Since Philip Hammond sat down at the end of his first Budget statement, he has faced considerable criticism, understandably, for breaking manifesto commitments. At a time when trust in politicians is at an all time low, the Chancellor – who appears to pride himself on being steady and reliable – should have known better.
Yet what he should really be criticised for isn’t the Budget’s duplicity, but its inadequacy. On three of the biggest issues of the day the Chancellor has tried and failed to claim that the government have solved the nation’s problems. Three times he claimed he was taking action and making investments when in reality his government’s record is one of inaction and cuts.
One of this Budget’s supposed headline spending commitments was an additional £2bn for social care. Yet this is only meaningful investment if the years of social care cuts this government has presided over are discounted. In addition the spending is spread over three years and it’s completely inadequate compared to the scale of the crisis.
While the Chancellor has – at long last – woken up to the reality of a situation exacerbated by his austerity government, the money announced yesterday won’t end the extreme rationing of care. In reality the government is just treading water, as it waits for a real social care plan to emerge.
Meanwhile on the NHS, the government is still tinkering while the health service crumbles. It’s insulting to deny the health service, patients and all those working in it the funding lifeline that would secure its future. If it were a hospital, the government would be put into special measures for this shoddy performance – especially as the Chancellor duplicitously claims he’s funding the NHS properly, something no-one in the health service believes.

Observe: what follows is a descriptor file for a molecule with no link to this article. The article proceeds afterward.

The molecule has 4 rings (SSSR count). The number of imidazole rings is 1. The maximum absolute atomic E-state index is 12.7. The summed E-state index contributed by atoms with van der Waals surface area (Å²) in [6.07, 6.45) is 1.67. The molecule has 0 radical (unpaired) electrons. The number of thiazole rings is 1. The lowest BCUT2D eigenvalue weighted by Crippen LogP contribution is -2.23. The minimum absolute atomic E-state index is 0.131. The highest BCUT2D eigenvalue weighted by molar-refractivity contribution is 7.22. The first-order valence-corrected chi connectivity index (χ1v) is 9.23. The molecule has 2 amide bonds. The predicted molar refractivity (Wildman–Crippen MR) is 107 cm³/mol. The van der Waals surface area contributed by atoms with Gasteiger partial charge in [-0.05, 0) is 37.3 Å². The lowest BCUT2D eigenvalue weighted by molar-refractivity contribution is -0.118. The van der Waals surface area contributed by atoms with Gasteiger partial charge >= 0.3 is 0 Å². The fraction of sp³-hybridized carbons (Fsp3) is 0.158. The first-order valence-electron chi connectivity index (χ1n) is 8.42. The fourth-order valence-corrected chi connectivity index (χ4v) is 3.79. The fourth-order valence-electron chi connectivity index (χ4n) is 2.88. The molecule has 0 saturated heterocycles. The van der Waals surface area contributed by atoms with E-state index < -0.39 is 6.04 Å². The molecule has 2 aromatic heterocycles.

And on pay, the Chancellor claims we are living through a time of real wage growth – even as inflation spikes, food becomes more expensive post-Brexit and the pound weakens. Yet for millions of public servants that simply isn’t the case. They’re still squeezed by a derisory 1% pay cap whilst inflation runs at around twice that level – making them poorer with each passing year.
These are the people keeping the NHS, schools and local communities afloat in tough times. The pay boost for Westminster politicians should’ve signalled a decent pay rise for the rest of the public sector, yet there was nothing in the Budget to relieve their ongoing pay pain. As wages rise elsewhere, public sector workers are being left further and further behind.
Today Philip Hammond will be licking his wounds after a media savaging on national insurance. But the reality is that millions of public sector workers – and the vital services they provide and which we all rely up on – have been hit far harder. NICs may get the headlines today, but our crumbling public services are the unexploded time bomb the Chancellor and his successors must deal with to avoid ruin in the years to come.